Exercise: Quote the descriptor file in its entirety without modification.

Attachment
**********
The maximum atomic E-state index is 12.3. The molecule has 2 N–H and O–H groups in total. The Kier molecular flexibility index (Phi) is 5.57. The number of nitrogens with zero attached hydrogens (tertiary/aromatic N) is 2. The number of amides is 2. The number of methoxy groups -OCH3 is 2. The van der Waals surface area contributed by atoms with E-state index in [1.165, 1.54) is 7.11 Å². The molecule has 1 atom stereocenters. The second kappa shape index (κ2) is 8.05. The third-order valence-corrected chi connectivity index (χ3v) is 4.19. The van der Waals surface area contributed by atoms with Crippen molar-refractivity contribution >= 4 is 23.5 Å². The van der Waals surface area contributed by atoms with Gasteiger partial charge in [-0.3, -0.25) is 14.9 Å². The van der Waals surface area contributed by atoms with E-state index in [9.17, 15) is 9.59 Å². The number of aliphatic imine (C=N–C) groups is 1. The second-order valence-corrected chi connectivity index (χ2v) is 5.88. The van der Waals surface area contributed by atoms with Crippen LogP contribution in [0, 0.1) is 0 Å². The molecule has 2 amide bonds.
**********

The maximum atomic E-state index is 12.3. The molecule has 2 N–H and O–H groups in total. The Kier molecular flexibility index (Phi) is 5.57. The number of nitrogens with zero attached hydrogens (tertiary/aromatic N) is 2. The number of amides is 2. The number of methoxy groups -OCH3 is 2. The van der Waals surface area contributed by atoms with E-state index in [1.165, 1.54) is 7.11 Å². The molecule has 1 atom stereocenters. The second kappa shape index (κ2) is 8.05. The third-order valence-corrected chi connectivity index (χ3v) is 4.19. The van der Waals surface area contributed by atoms with Crippen molar-refractivity contribution >= 4 is 23.5 Å². The van der Waals surface area contributed by atoms with Gasteiger partial charge in [-0.3, -0.25) is 14.9 Å². The van der Waals surface area contributed by atoms with E-state index in [9.17, 15) is 9.59 Å². The number of aliphatic imine (C=N–C) groups is 1. The second-order valence-corrected chi connectivity index (χ2v) is 5.88. The van der Waals surface area contributed by atoms with Crippen LogP contribution in [0, 0.1) is 0 Å². The molecule has 2 amide bonds.